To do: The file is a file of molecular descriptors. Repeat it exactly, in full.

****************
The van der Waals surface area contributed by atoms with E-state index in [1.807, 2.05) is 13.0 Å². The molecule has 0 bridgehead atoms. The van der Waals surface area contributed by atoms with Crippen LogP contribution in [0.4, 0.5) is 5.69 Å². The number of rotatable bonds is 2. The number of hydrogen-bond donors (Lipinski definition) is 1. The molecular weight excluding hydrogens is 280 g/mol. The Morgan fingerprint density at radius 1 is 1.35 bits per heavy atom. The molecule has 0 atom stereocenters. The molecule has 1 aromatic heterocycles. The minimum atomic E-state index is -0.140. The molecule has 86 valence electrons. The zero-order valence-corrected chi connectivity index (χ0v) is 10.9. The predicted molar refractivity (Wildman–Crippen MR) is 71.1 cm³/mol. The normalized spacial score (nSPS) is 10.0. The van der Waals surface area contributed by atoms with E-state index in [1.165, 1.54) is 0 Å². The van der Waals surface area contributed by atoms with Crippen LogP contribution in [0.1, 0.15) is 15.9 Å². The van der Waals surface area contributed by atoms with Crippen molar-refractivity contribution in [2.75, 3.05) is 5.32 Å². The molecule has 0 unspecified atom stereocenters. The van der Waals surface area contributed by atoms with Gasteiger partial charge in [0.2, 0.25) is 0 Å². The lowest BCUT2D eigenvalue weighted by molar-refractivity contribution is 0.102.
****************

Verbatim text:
The van der Waals surface area contributed by atoms with E-state index in [1.807, 2.05) is 13.0 Å². The molecule has 0 bridgehead atoms. The van der Waals surface area contributed by atoms with Crippen LogP contribution in [0.4, 0.5) is 5.69 Å². The number of rotatable bonds is 2. The number of hydrogen-bond donors (Lipinski definition) is 1. The molecular weight excluding hydrogens is 280 g/mol. The Morgan fingerprint density at radius 1 is 1.35 bits per heavy atom. The molecule has 0 atom stereocenters. The molecule has 1 aromatic heterocycles. The minimum atomic E-state index is -0.140. The molecule has 86 valence electrons. The zero-order valence-corrected chi connectivity index (χ0v) is 10.9. The predicted molar refractivity (Wildman–Crippen MR) is 71.1 cm³/mol. The normalized spacial score (nSPS) is 10.0. The van der Waals surface area contributed by atoms with E-state index in [1.165, 1.54) is 0 Å². The van der Waals surface area contributed by atoms with Crippen LogP contribution in [0.1, 0.15) is 15.9 Å². The van der Waals surface area contributed by atoms with Crippen molar-refractivity contribution in [2.75, 3.05) is 5.32 Å². The molecule has 0 unspecified atom stereocenters. The van der Waals surface area contributed by atoms with Gasteiger partial charge in [0.2, 0.25) is 0 Å². The lowest BCUT2D eigenvalue weighted by molar-refractivity contribution is 0.102.